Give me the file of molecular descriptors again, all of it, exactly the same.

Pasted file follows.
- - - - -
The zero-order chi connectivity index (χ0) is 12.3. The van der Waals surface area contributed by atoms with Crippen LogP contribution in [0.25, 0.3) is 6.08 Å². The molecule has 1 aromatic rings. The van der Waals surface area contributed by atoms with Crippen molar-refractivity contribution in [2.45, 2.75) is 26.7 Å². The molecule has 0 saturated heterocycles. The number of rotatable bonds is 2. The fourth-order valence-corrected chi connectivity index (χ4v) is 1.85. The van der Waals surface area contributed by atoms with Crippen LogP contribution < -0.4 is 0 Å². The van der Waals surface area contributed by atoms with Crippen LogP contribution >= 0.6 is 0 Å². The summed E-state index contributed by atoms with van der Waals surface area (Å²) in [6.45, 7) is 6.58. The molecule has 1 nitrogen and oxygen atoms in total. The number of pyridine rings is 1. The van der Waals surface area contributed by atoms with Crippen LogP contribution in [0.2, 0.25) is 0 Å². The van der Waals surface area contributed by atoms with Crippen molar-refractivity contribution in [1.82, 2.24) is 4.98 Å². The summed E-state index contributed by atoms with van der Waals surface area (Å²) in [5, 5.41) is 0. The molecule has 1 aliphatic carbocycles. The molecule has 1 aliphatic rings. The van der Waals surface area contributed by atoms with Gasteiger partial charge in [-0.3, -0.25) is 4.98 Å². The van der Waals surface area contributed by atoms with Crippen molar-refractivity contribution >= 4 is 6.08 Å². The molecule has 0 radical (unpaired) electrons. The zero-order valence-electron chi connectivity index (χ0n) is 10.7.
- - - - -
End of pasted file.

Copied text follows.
The zero-order chi connectivity index (χ0) is 12.3. The van der Waals surface area contributed by atoms with Crippen LogP contribution in [0.25, 0.3) is 6.08 Å². The molecule has 1 aromatic rings. The van der Waals surface area contributed by atoms with Crippen molar-refractivity contribution in [2.45, 2.75) is 26.7 Å². The molecule has 0 saturated heterocycles. The number of rotatable bonds is 2. The fourth-order valence-corrected chi connectivity index (χ4v) is 1.85. The van der Waals surface area contributed by atoms with Crippen LogP contribution < -0.4 is 0 Å². The van der Waals surface area contributed by atoms with Crippen LogP contribution >= 0.6 is 0 Å². The summed E-state index contributed by atoms with van der Waals surface area (Å²) in [6.45, 7) is 6.58. The molecule has 1 nitrogen and oxygen atoms in total. The number of pyridine rings is 1. The van der Waals surface area contributed by atoms with Crippen LogP contribution in [0.2, 0.25) is 0 Å². The van der Waals surface area contributed by atoms with Crippen molar-refractivity contribution in [1.82, 2.24) is 4.98 Å². The summed E-state index contributed by atoms with van der Waals surface area (Å²) in [5, 5.41) is 0. The molecule has 1 aliphatic carbocycles. The molecule has 1 aliphatic rings. The van der Waals surface area contributed by atoms with Gasteiger partial charge in [-0.3, -0.25) is 4.98 Å². The van der Waals surface area contributed by atoms with Crippen molar-refractivity contribution >= 4 is 6.08 Å². The molecule has 0 radical (unpaired) electrons. The zero-order valence-electron chi connectivity index (χ0n) is 10.7.